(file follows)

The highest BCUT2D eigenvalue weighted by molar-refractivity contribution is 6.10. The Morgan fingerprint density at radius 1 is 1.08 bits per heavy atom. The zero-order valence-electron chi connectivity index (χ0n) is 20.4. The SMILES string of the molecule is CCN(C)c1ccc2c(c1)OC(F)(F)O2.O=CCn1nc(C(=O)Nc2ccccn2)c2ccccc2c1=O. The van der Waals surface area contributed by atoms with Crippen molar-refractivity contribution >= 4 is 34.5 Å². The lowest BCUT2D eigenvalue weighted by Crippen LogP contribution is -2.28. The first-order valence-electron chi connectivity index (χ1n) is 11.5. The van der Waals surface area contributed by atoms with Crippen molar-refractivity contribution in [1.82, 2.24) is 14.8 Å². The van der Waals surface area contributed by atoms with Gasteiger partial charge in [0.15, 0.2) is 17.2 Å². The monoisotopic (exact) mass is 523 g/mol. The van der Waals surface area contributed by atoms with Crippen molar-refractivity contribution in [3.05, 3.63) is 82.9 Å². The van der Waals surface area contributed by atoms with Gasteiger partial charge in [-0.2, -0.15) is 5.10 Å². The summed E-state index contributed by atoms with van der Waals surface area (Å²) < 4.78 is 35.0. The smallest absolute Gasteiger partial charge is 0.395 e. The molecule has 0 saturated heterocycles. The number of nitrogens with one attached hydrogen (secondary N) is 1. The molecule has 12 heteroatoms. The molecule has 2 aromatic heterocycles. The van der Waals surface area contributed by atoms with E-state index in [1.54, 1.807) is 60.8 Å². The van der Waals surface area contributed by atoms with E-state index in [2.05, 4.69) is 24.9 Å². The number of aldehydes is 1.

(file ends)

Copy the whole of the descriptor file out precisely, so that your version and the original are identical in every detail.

The highest BCUT2D eigenvalue weighted by molar-refractivity contribution is 6.10. The Morgan fingerprint density at radius 1 is 1.08 bits per heavy atom. The zero-order valence-electron chi connectivity index (χ0n) is 20.4. The SMILES string of the molecule is CCN(C)c1ccc2c(c1)OC(F)(F)O2.O=CCn1nc(C(=O)Nc2ccccn2)c2ccccc2c1=O. The van der Waals surface area contributed by atoms with Crippen molar-refractivity contribution >= 4 is 34.5 Å². The lowest BCUT2D eigenvalue weighted by Crippen LogP contribution is -2.28. The first-order valence-electron chi connectivity index (χ1n) is 11.5. The van der Waals surface area contributed by atoms with Crippen molar-refractivity contribution in [1.82, 2.24) is 14.8 Å². The van der Waals surface area contributed by atoms with Gasteiger partial charge in [0.15, 0.2) is 17.2 Å². The monoisotopic (exact) mass is 523 g/mol. The van der Waals surface area contributed by atoms with Crippen molar-refractivity contribution in [3.05, 3.63) is 82.9 Å². The van der Waals surface area contributed by atoms with Gasteiger partial charge in [-0.2, -0.15) is 5.10 Å². The summed E-state index contributed by atoms with van der Waals surface area (Å²) < 4.78 is 35.0. The smallest absolute Gasteiger partial charge is 0.395 e. The molecule has 0 saturated heterocycles. The number of nitrogens with one attached hydrogen (secondary N) is 1. The molecule has 12 heteroatoms. The molecule has 2 aromatic heterocycles. The van der Waals surface area contributed by atoms with E-state index in [1.54, 1.807) is 60.8 Å². The van der Waals surface area contributed by atoms with E-state index in [2.05, 4.69) is 24.9 Å². The number of aldehydes is 1.